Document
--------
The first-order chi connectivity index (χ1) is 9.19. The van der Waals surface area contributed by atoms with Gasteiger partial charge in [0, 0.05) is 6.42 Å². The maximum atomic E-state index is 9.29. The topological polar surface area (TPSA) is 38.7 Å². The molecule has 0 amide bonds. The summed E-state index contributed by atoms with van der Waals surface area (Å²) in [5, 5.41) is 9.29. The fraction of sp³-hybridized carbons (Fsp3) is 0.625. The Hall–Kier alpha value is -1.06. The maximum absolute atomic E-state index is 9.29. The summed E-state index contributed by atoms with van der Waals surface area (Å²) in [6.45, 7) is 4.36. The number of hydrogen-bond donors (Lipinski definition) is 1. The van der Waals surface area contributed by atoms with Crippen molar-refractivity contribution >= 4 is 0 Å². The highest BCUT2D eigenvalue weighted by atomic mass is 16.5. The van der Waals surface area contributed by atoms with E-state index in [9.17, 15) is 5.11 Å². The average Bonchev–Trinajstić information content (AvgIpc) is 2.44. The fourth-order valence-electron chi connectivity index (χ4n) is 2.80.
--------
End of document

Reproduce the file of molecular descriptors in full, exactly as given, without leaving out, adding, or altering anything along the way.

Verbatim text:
The first-order chi connectivity index (χ1) is 9.19. The van der Waals surface area contributed by atoms with Gasteiger partial charge in [0, 0.05) is 6.42 Å². The maximum atomic E-state index is 9.29. The topological polar surface area (TPSA) is 38.7 Å². The molecule has 0 amide bonds. The summed E-state index contributed by atoms with van der Waals surface area (Å²) in [5, 5.41) is 9.29. The fraction of sp³-hybridized carbons (Fsp3) is 0.625. The Hall–Kier alpha value is -1.06. The maximum absolute atomic E-state index is 9.29. The summed E-state index contributed by atoms with van der Waals surface area (Å²) in [6.45, 7) is 4.36. The number of hydrogen-bond donors (Lipinski definition) is 1. The van der Waals surface area contributed by atoms with Crippen molar-refractivity contribution >= 4 is 0 Å². The highest BCUT2D eigenvalue weighted by atomic mass is 16.5. The van der Waals surface area contributed by atoms with E-state index in [9.17, 15) is 5.11 Å². The average Bonchev–Trinajstić information content (AvgIpc) is 2.44. The fourth-order valence-electron chi connectivity index (χ4n) is 2.80.